If you go
What: Transfer of development rights program update
When: 3 to 3:30 p.m. Tuesday
Where: Commissioners Hearing Room in the Routt County Courthouse, 522 Lincoln Ave.
Steamboat Springs The Routt County Board of Commissioners is expected to make it official this afternoon and put the controversial growth management tool known as the transfer of development rights program in the deep freezer.
The transfer of development rights regulations would have conserved outlying rural parcels by shifting development potential to designated areas close to the city limits through a private sale of development rights between landowners.
The county had been drafting transfer of development rights regulations for more than two years. They were born of the real estate boom of 2007.
But after some contentious Routt County Planning Commission meetings in summer 2010, the commissioners took the draft regulations to small communities and neighborhoods to sample public opinion.
The hesitation came last summer after the Steamboat Springs City Council expressed concerns about the scope of the plan. It could have created up to 250 5-acre home lots ringing the city limits to the west and north, where development rights purchased away from more rural parcels could have been transferred.
The fate of the program was clear Jan. 6 after a joint meeting of the county commissioners and the Planning Commission. County Commissioner Doug Monger said the regulations needed to “die a quick death.” Planning Commission Chairman Jay Gallagher said, “The more I study this, the more I think the county is not in the development business.”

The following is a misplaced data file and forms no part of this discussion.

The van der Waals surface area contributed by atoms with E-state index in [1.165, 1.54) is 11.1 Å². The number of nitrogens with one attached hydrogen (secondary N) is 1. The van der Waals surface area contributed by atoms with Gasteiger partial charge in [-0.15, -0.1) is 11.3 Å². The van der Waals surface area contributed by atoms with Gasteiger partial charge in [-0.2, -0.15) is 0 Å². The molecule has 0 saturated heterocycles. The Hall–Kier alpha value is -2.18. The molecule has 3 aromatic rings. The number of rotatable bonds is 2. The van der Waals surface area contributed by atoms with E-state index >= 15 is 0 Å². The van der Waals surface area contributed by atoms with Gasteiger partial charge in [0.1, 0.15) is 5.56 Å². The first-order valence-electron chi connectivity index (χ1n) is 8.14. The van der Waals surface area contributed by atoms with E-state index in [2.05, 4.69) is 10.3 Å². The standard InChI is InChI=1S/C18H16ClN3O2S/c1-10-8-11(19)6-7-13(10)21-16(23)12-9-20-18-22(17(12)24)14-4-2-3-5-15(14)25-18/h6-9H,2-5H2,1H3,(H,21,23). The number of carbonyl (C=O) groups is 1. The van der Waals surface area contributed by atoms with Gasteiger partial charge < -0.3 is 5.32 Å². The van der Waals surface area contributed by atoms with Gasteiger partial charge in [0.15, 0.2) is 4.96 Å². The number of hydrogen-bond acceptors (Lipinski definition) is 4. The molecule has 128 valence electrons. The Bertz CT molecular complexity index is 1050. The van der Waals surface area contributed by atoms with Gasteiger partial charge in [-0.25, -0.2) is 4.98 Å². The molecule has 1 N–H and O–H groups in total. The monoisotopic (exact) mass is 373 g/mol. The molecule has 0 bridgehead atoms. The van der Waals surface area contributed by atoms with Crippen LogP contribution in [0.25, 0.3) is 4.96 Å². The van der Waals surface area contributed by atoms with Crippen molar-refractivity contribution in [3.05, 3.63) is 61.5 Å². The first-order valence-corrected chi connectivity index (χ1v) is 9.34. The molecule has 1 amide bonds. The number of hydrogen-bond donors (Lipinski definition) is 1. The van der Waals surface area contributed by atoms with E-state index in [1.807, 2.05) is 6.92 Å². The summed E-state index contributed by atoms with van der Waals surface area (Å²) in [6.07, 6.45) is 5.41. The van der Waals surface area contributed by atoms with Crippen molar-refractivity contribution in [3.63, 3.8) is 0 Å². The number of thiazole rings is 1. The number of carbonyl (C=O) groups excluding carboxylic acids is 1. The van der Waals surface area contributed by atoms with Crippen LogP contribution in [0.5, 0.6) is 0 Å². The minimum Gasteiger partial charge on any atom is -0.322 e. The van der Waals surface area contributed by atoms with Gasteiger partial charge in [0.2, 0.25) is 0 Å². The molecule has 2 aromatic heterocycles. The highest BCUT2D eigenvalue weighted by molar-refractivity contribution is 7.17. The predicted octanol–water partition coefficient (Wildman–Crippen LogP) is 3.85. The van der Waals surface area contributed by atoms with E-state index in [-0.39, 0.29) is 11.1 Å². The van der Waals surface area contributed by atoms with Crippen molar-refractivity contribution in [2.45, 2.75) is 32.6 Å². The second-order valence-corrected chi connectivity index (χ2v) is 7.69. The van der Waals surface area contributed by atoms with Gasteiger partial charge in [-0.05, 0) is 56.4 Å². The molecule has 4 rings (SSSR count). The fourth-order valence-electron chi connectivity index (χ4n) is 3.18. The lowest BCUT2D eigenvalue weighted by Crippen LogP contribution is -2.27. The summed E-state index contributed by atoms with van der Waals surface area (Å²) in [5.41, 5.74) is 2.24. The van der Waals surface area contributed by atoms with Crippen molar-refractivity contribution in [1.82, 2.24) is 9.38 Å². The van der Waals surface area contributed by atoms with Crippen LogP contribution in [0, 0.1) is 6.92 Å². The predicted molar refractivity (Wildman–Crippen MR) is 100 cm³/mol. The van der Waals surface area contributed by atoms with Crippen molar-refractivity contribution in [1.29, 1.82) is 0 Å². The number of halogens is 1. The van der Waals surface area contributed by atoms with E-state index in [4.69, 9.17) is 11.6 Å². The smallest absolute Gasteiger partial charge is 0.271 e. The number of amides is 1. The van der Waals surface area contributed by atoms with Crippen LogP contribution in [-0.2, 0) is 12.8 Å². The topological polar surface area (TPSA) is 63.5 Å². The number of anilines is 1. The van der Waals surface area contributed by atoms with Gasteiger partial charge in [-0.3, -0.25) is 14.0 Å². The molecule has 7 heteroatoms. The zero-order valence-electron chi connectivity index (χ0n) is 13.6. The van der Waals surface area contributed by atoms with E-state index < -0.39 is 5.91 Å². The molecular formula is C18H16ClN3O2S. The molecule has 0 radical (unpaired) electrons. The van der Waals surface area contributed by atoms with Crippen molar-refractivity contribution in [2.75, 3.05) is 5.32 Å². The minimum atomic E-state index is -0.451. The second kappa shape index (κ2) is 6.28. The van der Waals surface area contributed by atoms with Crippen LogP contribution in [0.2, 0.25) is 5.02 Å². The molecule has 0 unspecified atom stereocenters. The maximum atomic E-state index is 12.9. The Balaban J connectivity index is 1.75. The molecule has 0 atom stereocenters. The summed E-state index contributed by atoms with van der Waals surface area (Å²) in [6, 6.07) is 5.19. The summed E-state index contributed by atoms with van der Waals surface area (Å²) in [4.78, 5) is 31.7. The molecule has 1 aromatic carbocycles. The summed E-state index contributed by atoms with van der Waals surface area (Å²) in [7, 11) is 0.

Still, the concept could be thawed again if a municipality designed a transfer of development rights program for a specific project and sought the collaboration of county government.
Planning Commissioner Andy Benjamin said in January that there are land parcels in the vicinity of Oak Creek that would work for such an agreement in the future.
County Commissioner Diane Mitsch Bush said Monday that she doesn’t want to encourage anyone contemplating a transfer of development rights in the near future. However, she has consistently said the regulations have been successfully adopted in other Colorado counties, but typically only when there was a mutual agreement between county government and a municipality that specifically wanted the regulations.
That was the case with Fruita and Mesa County, Longmont and Fort Collins with Larimer County, and Frisco and Keystone with Summit County, she said. In Keystone, a transfer of development rights from the rural county into a development at the base of the ski area gondola was an effective way to generate public benefit from a development permit, she added.
— To reach Tom Ross, call 970-871-4205 or e-mail tross@SteamboatToday.com